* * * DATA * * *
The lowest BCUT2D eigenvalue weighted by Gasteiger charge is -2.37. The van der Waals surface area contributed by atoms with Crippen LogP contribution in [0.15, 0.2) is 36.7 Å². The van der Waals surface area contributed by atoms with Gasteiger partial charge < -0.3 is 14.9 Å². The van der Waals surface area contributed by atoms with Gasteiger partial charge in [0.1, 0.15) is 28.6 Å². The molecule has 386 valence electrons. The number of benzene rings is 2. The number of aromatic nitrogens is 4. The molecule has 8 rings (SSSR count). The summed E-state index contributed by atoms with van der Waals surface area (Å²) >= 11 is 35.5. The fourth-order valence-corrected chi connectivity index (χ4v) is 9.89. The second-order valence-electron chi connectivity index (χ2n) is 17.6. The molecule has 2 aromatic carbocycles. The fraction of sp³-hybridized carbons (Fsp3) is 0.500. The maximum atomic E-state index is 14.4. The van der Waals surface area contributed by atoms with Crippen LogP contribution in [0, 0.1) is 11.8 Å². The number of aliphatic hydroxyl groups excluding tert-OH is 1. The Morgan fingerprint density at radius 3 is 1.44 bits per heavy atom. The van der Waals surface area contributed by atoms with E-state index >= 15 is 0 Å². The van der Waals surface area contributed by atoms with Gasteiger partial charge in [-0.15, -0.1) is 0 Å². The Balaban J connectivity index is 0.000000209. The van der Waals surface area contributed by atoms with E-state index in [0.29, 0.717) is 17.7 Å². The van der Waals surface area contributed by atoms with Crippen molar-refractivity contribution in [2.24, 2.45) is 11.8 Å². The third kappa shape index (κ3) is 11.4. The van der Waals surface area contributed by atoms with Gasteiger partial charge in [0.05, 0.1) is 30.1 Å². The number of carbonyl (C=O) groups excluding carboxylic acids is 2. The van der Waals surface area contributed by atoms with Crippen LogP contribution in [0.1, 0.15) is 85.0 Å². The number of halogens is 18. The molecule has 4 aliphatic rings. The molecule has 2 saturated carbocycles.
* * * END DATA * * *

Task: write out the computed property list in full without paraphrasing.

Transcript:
The lowest BCUT2D eigenvalue weighted by Gasteiger charge is -2.37. The van der Waals surface area contributed by atoms with Crippen LogP contribution in [0.15, 0.2) is 36.7 Å². The van der Waals surface area contributed by atoms with Gasteiger partial charge < -0.3 is 14.9 Å². The van der Waals surface area contributed by atoms with Gasteiger partial charge in [0.1, 0.15) is 28.6 Å². The molecule has 386 valence electrons. The number of benzene rings is 2. The number of aromatic nitrogens is 4. The molecule has 8 rings (SSSR count). The summed E-state index contributed by atoms with van der Waals surface area (Å²) >= 11 is 35.5. The fourth-order valence-corrected chi connectivity index (χ4v) is 9.89. The second-order valence-electron chi connectivity index (χ2n) is 17.6. The molecule has 2 aromatic carbocycles. The fraction of sp³-hybridized carbons (Fsp3) is 0.500. The maximum atomic E-state index is 14.4. The van der Waals surface area contributed by atoms with Crippen LogP contribution in [0, 0.1) is 11.8 Å². The number of aliphatic hydroxyl groups excluding tert-OH is 1. The Morgan fingerprint density at radius 3 is 1.44 bits per heavy atom. The van der Waals surface area contributed by atoms with E-state index >= 15 is 0 Å². The van der Waals surface area contributed by atoms with Gasteiger partial charge in [-0.15, -0.1) is 0 Å². The Balaban J connectivity index is 0.000000209. The van der Waals surface area contributed by atoms with E-state index in [0.29, 0.717) is 17.7 Å². The van der Waals surface area contributed by atoms with Crippen molar-refractivity contribution in [2.24, 2.45) is 11.8 Å². The third kappa shape index (κ3) is 11.4. The van der Waals surface area contributed by atoms with Gasteiger partial charge in [0.05, 0.1) is 30.1 Å². The number of carbonyl (C=O) groups excluding carboxylic acids is 2. The van der Waals surface area contributed by atoms with Crippen LogP contribution in [0.1, 0.15) is 85.0 Å². The number of halogens is 18. The molecule has 4 aliphatic rings. The molecule has 2 saturated carbocycles.